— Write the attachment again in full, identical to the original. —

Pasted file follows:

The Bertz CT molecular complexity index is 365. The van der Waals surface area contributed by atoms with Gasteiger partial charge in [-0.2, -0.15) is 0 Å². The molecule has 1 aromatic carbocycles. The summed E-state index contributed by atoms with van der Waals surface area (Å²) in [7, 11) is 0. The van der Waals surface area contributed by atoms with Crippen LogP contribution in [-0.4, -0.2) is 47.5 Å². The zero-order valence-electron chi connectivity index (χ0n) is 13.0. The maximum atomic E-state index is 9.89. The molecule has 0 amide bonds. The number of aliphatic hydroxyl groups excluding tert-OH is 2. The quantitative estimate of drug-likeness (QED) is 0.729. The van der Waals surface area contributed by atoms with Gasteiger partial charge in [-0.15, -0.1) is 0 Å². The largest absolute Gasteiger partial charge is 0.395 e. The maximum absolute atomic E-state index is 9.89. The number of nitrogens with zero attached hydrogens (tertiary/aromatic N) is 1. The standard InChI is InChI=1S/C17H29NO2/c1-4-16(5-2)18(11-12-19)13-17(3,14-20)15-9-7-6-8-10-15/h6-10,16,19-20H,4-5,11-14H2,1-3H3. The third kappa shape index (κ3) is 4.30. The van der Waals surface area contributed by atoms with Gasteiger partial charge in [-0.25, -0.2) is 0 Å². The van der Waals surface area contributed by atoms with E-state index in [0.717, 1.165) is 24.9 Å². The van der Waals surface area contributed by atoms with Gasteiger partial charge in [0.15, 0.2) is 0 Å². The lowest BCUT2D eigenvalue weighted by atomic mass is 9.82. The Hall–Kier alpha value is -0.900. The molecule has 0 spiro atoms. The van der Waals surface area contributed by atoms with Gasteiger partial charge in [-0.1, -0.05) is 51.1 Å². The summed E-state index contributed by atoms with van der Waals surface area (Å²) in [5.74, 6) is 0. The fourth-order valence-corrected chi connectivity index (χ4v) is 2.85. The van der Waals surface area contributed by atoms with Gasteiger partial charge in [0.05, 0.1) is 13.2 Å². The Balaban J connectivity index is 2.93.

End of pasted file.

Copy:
The Bertz CT molecular complexity index is 365. The van der Waals surface area contributed by atoms with Gasteiger partial charge in [-0.2, -0.15) is 0 Å². The molecule has 1 aromatic carbocycles. The summed E-state index contributed by atoms with van der Waals surface area (Å²) in [7, 11) is 0. The van der Waals surface area contributed by atoms with Crippen LogP contribution in [-0.4, -0.2) is 47.5 Å². The zero-order valence-electron chi connectivity index (χ0n) is 13.0. The maximum atomic E-state index is 9.89. The molecule has 0 amide bonds. The number of aliphatic hydroxyl groups excluding tert-OH is 2. The quantitative estimate of drug-likeness (QED) is 0.729. The van der Waals surface area contributed by atoms with Gasteiger partial charge in [-0.15, -0.1) is 0 Å². The largest absolute Gasteiger partial charge is 0.395 e. The maximum absolute atomic E-state index is 9.89. The number of nitrogens with zero attached hydrogens (tertiary/aromatic N) is 1. The standard InChI is InChI=1S/C17H29NO2/c1-4-16(5-2)18(11-12-19)13-17(3,14-20)15-9-7-6-8-10-15/h6-10,16,19-20H,4-5,11-14H2,1-3H3. The third kappa shape index (κ3) is 4.30. The van der Waals surface area contributed by atoms with Gasteiger partial charge in [-0.25, -0.2) is 0 Å². The van der Waals surface area contributed by atoms with E-state index in [0.717, 1.165) is 24.9 Å². The van der Waals surface area contributed by atoms with Gasteiger partial charge in [0.15, 0.2) is 0 Å². The lowest BCUT2D eigenvalue weighted by atomic mass is 9.82. The Hall–Kier alpha value is -0.900. The molecule has 0 spiro atoms. The van der Waals surface area contributed by atoms with Gasteiger partial charge in [-0.1, -0.05) is 51.1 Å². The summed E-state index contributed by atoms with van der Waals surface area (Å²) in [5.74, 6) is 0. The fourth-order valence-corrected chi connectivity index (χ4v) is 2.85. The van der Waals surface area contributed by atoms with Gasteiger partial charge in [0.05, 0.1) is 13.2 Å². The Balaban J connectivity index is 2.93.